Looking at the figure above, point P is on the circle at a fixed distance r (the radius) from the center. The point P subtends an angle t to the positive x-axis. Click 'reset' and note this angle initially has a measure of 40°.
Using trigonometry, we can find the coordinates of P from the right triangle shown. In this triangle the radius r is the hypotenuse.
The x coordinate is therefore r cos(t) and the y coordinate is r sin(t)
To see why this is, recall that in a right triangle, the sine of an angle is the opposite side divided by the hypotenuse. In the figure on the right
In the applet above, the side opposite t has a length of y, the y coordinate of P. The hypotenuse is the radius r. Therefore Multiply both sides by r
By similar means we find that
From the above we can find the coordinates of any point on the circle if we know the radius and the subtended angle. So in general we can say that a circle centered at the origin, with radius r, is the locus of all points that satisfy the equations
It also follows that any point not on the circle does not satisfy this pair of equations.
If we have a circle of radius 20 with its center at the origin, the circle can be described by the pair of equations
Then we just add or subtract fixed amounts to the x and y coordinates. If we let h and k be the coordinates of the center of the circle, we simply add them to the x and y coordinates in the equations, which then become:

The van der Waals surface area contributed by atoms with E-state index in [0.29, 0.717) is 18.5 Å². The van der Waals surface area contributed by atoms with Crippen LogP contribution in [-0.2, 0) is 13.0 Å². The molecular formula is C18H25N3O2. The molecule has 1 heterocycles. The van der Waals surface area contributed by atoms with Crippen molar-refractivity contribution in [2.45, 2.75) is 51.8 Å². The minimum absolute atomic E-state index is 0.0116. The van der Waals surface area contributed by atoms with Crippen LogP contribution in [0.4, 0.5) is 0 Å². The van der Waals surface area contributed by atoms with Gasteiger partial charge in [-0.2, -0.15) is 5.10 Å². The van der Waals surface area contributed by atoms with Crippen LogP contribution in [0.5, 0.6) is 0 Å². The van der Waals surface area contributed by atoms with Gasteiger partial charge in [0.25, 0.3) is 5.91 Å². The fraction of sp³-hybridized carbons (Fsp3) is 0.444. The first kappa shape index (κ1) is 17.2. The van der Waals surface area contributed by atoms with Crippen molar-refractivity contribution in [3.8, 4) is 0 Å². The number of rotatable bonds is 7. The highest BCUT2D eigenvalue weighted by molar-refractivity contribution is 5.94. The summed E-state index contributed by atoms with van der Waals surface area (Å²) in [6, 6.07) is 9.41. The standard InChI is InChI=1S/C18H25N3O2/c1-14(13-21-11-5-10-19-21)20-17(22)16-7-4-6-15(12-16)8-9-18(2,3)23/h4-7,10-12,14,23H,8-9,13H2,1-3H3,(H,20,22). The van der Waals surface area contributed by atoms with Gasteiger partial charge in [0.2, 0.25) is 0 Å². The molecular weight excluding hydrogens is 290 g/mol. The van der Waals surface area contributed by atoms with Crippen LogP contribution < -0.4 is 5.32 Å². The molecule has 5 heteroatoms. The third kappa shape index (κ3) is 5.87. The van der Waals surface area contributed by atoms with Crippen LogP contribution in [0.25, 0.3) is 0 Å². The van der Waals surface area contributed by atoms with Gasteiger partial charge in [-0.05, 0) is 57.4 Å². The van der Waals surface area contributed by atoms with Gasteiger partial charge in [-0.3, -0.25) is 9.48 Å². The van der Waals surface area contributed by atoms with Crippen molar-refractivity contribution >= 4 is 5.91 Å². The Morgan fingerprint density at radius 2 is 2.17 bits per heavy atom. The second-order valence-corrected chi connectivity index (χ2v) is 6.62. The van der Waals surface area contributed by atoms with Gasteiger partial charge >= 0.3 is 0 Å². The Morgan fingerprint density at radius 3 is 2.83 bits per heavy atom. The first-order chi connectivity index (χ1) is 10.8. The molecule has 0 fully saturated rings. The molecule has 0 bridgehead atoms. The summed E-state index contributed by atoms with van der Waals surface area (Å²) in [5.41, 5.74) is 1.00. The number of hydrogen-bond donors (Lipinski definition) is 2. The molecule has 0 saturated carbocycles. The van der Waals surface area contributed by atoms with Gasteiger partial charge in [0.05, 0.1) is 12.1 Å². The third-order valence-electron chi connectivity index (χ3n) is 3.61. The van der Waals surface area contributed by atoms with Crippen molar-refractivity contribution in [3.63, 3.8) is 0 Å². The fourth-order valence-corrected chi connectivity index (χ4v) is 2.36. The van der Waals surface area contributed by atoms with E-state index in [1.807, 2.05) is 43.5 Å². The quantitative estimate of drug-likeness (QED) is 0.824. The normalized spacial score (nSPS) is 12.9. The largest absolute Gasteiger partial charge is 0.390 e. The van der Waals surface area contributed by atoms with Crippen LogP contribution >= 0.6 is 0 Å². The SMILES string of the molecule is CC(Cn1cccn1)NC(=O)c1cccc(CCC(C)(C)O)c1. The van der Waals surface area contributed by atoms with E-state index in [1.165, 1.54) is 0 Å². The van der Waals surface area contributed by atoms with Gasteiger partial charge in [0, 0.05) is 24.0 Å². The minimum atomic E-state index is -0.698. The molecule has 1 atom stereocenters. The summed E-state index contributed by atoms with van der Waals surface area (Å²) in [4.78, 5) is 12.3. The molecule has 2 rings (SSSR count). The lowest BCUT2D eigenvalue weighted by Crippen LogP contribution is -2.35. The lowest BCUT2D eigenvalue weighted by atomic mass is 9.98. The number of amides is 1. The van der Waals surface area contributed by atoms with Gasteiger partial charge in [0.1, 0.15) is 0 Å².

In the above equations, the angle t (theta) is called a 'parameter'. This is a variable that appears in a system of equations that can take on any value (unless limited explicitly) but has the same value everywhere it appears. A parameter values are not plotted on an axis.
This form of defining a circle is very useful in computer algorithms that draw circles and ellipses. In fact, all the circles and ellipses in the applets on this site are drawn using this equation form. For more on this see An Algorithm for Drawing Circles.
Using the Pythagorean Theorem to solve the triangle in the figure above we get the more common form of the equation of a circle
For more see Basic equation of a circle and General equation of a circle.
To demonstrate that these forms are equivalent, consider the figure below.
In the interest of clarity in the applet above, the coordinates are rounded off to integers and the lengths rounded to one decimal place. This can cause calculatioons to be slightly off.
For more see Teaching Notes